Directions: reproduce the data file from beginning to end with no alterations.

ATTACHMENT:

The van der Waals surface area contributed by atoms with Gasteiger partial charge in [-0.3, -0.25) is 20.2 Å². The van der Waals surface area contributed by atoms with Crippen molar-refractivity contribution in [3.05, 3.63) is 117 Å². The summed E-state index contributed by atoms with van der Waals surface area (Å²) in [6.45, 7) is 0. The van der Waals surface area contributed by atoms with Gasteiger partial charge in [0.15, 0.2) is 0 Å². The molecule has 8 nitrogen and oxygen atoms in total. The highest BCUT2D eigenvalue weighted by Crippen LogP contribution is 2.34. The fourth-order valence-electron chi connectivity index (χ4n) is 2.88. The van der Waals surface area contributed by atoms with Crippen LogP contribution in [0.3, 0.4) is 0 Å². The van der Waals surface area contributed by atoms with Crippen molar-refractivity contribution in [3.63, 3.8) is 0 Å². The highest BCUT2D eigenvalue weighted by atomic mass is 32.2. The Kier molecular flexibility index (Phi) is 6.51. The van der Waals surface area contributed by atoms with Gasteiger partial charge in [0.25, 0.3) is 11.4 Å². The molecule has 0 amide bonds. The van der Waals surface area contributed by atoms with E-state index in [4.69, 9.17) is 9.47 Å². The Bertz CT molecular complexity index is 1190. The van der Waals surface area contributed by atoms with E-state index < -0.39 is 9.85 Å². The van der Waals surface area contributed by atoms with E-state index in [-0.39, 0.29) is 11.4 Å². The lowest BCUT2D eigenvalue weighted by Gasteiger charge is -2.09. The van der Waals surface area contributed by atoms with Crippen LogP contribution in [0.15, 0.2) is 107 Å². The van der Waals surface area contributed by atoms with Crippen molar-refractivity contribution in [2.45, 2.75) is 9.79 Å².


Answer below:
The van der Waals surface area contributed by atoms with Gasteiger partial charge in [-0.3, -0.25) is 20.2 Å². The van der Waals surface area contributed by atoms with Crippen molar-refractivity contribution in [3.05, 3.63) is 117 Å². The summed E-state index contributed by atoms with van der Waals surface area (Å²) in [6.45, 7) is 0. The van der Waals surface area contributed by atoms with Gasteiger partial charge in [0.15, 0.2) is 0 Å². The molecule has 8 nitrogen and oxygen atoms in total. The highest BCUT2D eigenvalue weighted by Crippen LogP contribution is 2.34. The fourth-order valence-electron chi connectivity index (χ4n) is 2.88. The van der Waals surface area contributed by atoms with Crippen LogP contribution in [0.3, 0.4) is 0 Å². The van der Waals surface area contributed by atoms with Crippen molar-refractivity contribution in [3.63, 3.8) is 0 Å². The highest BCUT2D eigenvalue weighted by atomic mass is 32.2. The Kier molecular flexibility index (Phi) is 6.51. The van der Waals surface area contributed by atoms with Gasteiger partial charge in [0.25, 0.3) is 11.4 Å². The molecule has 0 amide bonds. The van der Waals surface area contributed by atoms with E-state index in [4.69, 9.17) is 9.47 Å². The Bertz CT molecular complexity index is 1190. The van der Waals surface area contributed by atoms with E-state index < -0.39 is 9.85 Å². The van der Waals surface area contributed by atoms with E-state index in [-0.39, 0.29) is 11.4 Å². The lowest BCUT2D eigenvalue weighted by Gasteiger charge is -2.09. The van der Waals surface area contributed by atoms with Crippen LogP contribution in [0.15, 0.2) is 107 Å². The van der Waals surface area contributed by atoms with Crippen molar-refractivity contribution in [2.45, 2.75) is 9.79 Å².